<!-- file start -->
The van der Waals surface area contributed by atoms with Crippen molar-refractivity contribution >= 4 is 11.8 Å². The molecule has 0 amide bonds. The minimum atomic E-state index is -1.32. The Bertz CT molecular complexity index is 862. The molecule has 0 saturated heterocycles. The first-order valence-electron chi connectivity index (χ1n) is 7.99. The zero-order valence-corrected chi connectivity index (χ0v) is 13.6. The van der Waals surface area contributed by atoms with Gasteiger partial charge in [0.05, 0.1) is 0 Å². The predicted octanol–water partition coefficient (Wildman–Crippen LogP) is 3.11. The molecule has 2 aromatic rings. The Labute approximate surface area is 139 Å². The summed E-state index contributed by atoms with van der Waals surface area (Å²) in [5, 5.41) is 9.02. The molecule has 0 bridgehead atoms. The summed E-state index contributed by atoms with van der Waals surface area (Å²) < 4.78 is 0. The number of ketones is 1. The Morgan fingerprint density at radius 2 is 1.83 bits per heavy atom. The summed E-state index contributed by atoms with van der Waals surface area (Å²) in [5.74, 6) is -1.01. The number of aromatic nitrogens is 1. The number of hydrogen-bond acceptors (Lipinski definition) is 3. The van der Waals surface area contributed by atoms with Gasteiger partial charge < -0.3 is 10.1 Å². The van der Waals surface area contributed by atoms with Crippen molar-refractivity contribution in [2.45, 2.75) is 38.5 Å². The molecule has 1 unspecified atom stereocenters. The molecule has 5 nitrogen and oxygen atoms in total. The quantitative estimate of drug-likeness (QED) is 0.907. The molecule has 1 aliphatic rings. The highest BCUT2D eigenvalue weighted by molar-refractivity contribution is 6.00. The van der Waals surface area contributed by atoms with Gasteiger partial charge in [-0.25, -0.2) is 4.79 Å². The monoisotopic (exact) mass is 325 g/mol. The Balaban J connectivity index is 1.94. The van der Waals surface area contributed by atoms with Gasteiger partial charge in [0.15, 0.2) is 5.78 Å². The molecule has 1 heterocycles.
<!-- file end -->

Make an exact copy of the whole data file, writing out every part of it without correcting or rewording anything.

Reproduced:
The van der Waals surface area contributed by atoms with Crippen molar-refractivity contribution >= 4 is 11.8 Å². The molecule has 0 amide bonds. The minimum atomic E-state index is -1.32. The Bertz CT molecular complexity index is 862. The molecule has 0 saturated heterocycles. The first-order valence-electron chi connectivity index (χ1n) is 7.99. The zero-order valence-corrected chi connectivity index (χ0v) is 13.6. The van der Waals surface area contributed by atoms with Gasteiger partial charge in [0.05, 0.1) is 0 Å². The predicted octanol–water partition coefficient (Wildman–Crippen LogP) is 3.11. The molecule has 2 aromatic rings. The Labute approximate surface area is 139 Å². The summed E-state index contributed by atoms with van der Waals surface area (Å²) in [5, 5.41) is 9.02. The molecule has 0 bridgehead atoms. The summed E-state index contributed by atoms with van der Waals surface area (Å²) < 4.78 is 0. The number of ketones is 1. The Morgan fingerprint density at radius 2 is 1.83 bits per heavy atom. The summed E-state index contributed by atoms with van der Waals surface area (Å²) in [5.74, 6) is -1.01. The number of aromatic nitrogens is 1. The number of hydrogen-bond acceptors (Lipinski definition) is 3. The van der Waals surface area contributed by atoms with Gasteiger partial charge < -0.3 is 10.1 Å². The van der Waals surface area contributed by atoms with Crippen molar-refractivity contribution in [2.45, 2.75) is 38.5 Å². The molecule has 1 unspecified atom stereocenters. The molecule has 5 nitrogen and oxygen atoms in total. The quantitative estimate of drug-likeness (QED) is 0.907. The molecule has 1 aliphatic rings. The highest BCUT2D eigenvalue weighted by molar-refractivity contribution is 6.00. The van der Waals surface area contributed by atoms with Gasteiger partial charge in [-0.25, -0.2) is 4.79 Å². The monoisotopic (exact) mass is 325 g/mol. The Balaban J connectivity index is 1.94. The van der Waals surface area contributed by atoms with Gasteiger partial charge in [0.15, 0.2) is 5.78 Å². The molecule has 1 heterocycles.